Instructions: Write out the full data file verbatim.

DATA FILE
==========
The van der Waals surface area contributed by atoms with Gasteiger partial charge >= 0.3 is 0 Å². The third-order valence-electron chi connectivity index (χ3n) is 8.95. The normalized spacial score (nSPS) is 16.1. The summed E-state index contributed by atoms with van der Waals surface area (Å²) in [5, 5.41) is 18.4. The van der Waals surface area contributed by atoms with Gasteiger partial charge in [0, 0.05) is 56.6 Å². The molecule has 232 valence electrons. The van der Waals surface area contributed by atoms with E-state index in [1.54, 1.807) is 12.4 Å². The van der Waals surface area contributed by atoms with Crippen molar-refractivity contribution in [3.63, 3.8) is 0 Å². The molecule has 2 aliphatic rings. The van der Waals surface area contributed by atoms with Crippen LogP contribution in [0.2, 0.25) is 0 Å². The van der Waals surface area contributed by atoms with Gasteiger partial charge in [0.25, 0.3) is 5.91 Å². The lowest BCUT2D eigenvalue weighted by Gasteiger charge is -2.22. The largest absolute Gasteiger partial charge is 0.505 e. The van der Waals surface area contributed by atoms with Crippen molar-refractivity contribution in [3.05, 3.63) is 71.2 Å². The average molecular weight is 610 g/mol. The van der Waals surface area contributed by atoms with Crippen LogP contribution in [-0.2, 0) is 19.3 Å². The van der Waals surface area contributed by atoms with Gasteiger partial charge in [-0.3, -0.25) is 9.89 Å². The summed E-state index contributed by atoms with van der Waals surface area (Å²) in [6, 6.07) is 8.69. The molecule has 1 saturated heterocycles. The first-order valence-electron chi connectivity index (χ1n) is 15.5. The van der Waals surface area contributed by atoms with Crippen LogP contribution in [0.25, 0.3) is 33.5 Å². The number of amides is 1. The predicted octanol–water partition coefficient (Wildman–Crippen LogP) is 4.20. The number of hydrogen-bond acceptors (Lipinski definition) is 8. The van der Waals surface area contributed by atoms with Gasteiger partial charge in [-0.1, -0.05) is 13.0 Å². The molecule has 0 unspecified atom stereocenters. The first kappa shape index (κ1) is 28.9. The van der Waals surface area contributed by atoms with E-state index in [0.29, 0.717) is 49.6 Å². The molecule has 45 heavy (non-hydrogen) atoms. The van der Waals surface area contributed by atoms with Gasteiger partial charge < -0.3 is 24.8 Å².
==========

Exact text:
The van der Waals surface area contributed by atoms with Gasteiger partial charge >= 0.3 is 0 Å². The third-order valence-electron chi connectivity index (χ3n) is 8.95. The normalized spacial score (nSPS) is 16.1. The summed E-state index contributed by atoms with van der Waals surface area (Å²) in [5, 5.41) is 18.4. The van der Waals surface area contributed by atoms with Gasteiger partial charge in [0, 0.05) is 56.6 Å². The molecule has 232 valence electrons. The van der Waals surface area contributed by atoms with E-state index in [1.54, 1.807) is 12.4 Å². The van der Waals surface area contributed by atoms with Crippen molar-refractivity contribution in [3.63, 3.8) is 0 Å². The molecule has 2 aliphatic rings. The van der Waals surface area contributed by atoms with Crippen LogP contribution in [0.2, 0.25) is 0 Å². The van der Waals surface area contributed by atoms with Gasteiger partial charge in [0.25, 0.3) is 5.91 Å². The lowest BCUT2D eigenvalue weighted by Gasteiger charge is -2.22. The largest absolute Gasteiger partial charge is 0.505 e. The van der Waals surface area contributed by atoms with Crippen molar-refractivity contribution in [3.05, 3.63) is 71.2 Å². The average molecular weight is 610 g/mol. The van der Waals surface area contributed by atoms with Crippen LogP contribution in [-0.2, 0) is 19.3 Å². The van der Waals surface area contributed by atoms with Gasteiger partial charge in [-0.3, -0.25) is 9.89 Å². The summed E-state index contributed by atoms with van der Waals surface area (Å²) in [6, 6.07) is 8.69. The molecule has 1 saturated heterocycles. The first-order valence-electron chi connectivity index (χ1n) is 15.5. The van der Waals surface area contributed by atoms with Crippen LogP contribution in [0.25, 0.3) is 33.5 Å². The number of amides is 1. The predicted octanol–water partition coefficient (Wildman–Crippen LogP) is 4.20. The number of hydrogen-bond acceptors (Lipinski definition) is 8. The van der Waals surface area contributed by atoms with Gasteiger partial charge in [-0.1, -0.05) is 13.0 Å². The molecule has 0 unspecified atom stereocenters. The first kappa shape index (κ1) is 28.9. The van der Waals surface area contributed by atoms with E-state index in [0.29, 0.717) is 49.6 Å². The molecule has 45 heavy (non-hydrogen) atoms. The van der Waals surface area contributed by atoms with Gasteiger partial charge < -0.3 is 24.8 Å².